U.S. equities finished mostly higher and near the flatline in another lackluster trading session after gaining some early momentum on reports that the U.S. may delay a decision on auto tariffs on Europe and continued optimism of a “phase one” U.S.-China trade deal. However, a speech and subsequent Q&A session from President Donald Trump at the Economic Club of New York, that some hoped would be a positive address on trade progress, fell short of those expectations. As well, investors may have exuded some caution ahead of Fed Chair Powell’s two-day monetary policy testimony that begins tomorrow. In some tailing earnings news, D.R. Horton posted upbeat quarterly results, but CBS missed revenue forecasts and Advance Auto Parts lowered its sales outlook. Treasury yields were modestly lower after yesterday’s holiday break, and as small business optimism improved slightly more than expected. Gold prices finished positive and the U.S. dollar was higher, while crude oil prices were little changed.

The Dow Jones Industrial Average (DJIA) was unchanged at 27,691, the S&P 500 Index increased 5 points (0.2%) to 3,092 and the Nasdaq Composite gained 22 points (0.3%) to 8,486. In moderate volume, 790 million shares were traded on the NYSE and 1.9 billion shares changed hands on the Nasdaq. WTI crude oil ticked $0.06 lower to $56.80 per barrel and wholesale gasoline was unchanged at $1.61 per gallon. Elsewhere, the Bloomberg gold spot price was $2.69 higher at $1,458.55 per ounce, and the Dollar Index—a comparison of the U.S. dollar to six major world currencies—increased 0.1% to 98.34.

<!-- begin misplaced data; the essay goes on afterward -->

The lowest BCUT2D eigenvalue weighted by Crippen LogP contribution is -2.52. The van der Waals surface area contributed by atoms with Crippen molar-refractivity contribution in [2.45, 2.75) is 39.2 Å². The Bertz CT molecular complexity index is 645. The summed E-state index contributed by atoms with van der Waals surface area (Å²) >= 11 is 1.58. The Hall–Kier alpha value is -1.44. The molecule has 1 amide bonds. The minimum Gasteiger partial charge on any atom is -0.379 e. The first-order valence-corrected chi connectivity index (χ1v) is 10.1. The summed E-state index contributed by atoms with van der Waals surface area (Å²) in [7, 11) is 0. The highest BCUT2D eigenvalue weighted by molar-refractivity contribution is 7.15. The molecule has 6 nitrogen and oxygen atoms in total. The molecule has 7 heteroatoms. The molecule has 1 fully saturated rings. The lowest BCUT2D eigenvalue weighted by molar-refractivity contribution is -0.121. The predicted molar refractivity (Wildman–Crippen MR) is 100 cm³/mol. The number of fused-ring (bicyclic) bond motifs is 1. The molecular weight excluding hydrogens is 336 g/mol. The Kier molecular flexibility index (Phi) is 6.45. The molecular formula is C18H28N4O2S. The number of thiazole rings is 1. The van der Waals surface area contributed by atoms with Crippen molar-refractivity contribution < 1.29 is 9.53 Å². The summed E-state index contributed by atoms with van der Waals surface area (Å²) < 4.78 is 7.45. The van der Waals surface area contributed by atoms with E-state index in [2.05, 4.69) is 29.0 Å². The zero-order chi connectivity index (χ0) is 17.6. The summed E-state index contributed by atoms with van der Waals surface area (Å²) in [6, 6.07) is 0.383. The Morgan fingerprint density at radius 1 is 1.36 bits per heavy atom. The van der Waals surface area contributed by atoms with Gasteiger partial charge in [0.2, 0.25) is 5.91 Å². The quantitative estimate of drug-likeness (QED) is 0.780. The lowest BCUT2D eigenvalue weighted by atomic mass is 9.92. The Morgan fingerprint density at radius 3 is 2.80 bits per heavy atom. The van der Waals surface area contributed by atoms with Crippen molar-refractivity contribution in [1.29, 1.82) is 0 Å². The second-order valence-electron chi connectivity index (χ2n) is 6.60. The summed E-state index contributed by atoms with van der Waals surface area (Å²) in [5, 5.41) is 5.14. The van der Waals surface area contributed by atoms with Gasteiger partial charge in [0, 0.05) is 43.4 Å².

The National Federation of Independent Business (NFIB) Small Business Optimism Index for October rose to 102.4 from September’s unrevised 101.8 level, and compared to the Bloomberg expectation of an increase to 102.0. NFIB President and Chief Executive Officer (CEO), Juanita Duggan noted, “Small business owners are continuing to create jobs, raise wages, and grow their businesses, thanks to tax cuts and deregulation, and nothing is stopping them except for finding qualified workers.”

Treasuries were modestly higher following yesterday’s holiday break and a recent drop, as the yield on the 2-year note dipped 2 basis points (bps) to 1.65%, while the yields on the 10-year note and the 30-year bond were 3 bps lower at 1.92% and 2.39%, respectively.

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